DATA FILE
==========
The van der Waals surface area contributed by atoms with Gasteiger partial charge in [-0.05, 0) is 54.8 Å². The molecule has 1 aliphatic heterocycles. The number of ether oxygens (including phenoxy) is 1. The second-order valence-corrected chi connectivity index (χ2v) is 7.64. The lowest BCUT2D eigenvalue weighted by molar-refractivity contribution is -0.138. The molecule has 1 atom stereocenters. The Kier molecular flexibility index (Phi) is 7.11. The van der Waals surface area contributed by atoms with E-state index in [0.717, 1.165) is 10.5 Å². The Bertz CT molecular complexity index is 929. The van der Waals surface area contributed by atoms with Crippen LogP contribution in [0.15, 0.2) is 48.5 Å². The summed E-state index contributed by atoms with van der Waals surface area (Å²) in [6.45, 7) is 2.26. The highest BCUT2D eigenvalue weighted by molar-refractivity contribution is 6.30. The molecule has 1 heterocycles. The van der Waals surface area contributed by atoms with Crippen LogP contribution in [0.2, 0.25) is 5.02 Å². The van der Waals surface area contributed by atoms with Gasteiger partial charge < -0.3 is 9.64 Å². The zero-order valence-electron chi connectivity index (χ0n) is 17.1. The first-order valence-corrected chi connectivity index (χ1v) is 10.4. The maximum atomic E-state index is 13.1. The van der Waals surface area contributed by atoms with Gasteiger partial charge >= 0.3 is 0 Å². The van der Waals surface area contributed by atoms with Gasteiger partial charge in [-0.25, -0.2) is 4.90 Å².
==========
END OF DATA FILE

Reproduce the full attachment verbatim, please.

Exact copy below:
The van der Waals surface area contributed by atoms with Gasteiger partial charge in [-0.05, 0) is 54.8 Å². The molecule has 1 aliphatic heterocycles. The number of ether oxygens (including phenoxy) is 1. The second-order valence-corrected chi connectivity index (χ2v) is 7.64. The lowest BCUT2D eigenvalue weighted by molar-refractivity contribution is -0.138. The molecule has 1 atom stereocenters. The Kier molecular flexibility index (Phi) is 7.11. The van der Waals surface area contributed by atoms with E-state index in [0.717, 1.165) is 10.5 Å². The Bertz CT molecular complexity index is 929. The van der Waals surface area contributed by atoms with Crippen LogP contribution in [0.15, 0.2) is 48.5 Å². The summed E-state index contributed by atoms with van der Waals surface area (Å²) in [6.45, 7) is 2.26. The highest BCUT2D eigenvalue weighted by molar-refractivity contribution is 6.30. The molecule has 1 heterocycles. The van der Waals surface area contributed by atoms with Crippen LogP contribution in [0.2, 0.25) is 5.02 Å². The van der Waals surface area contributed by atoms with Gasteiger partial charge < -0.3 is 9.64 Å². The zero-order valence-electron chi connectivity index (χ0n) is 17.1. The first-order valence-corrected chi connectivity index (χ1v) is 10.4. The maximum atomic E-state index is 13.1. The van der Waals surface area contributed by atoms with Gasteiger partial charge >= 0.3 is 0 Å². The van der Waals surface area contributed by atoms with Gasteiger partial charge in [-0.25, -0.2) is 4.90 Å².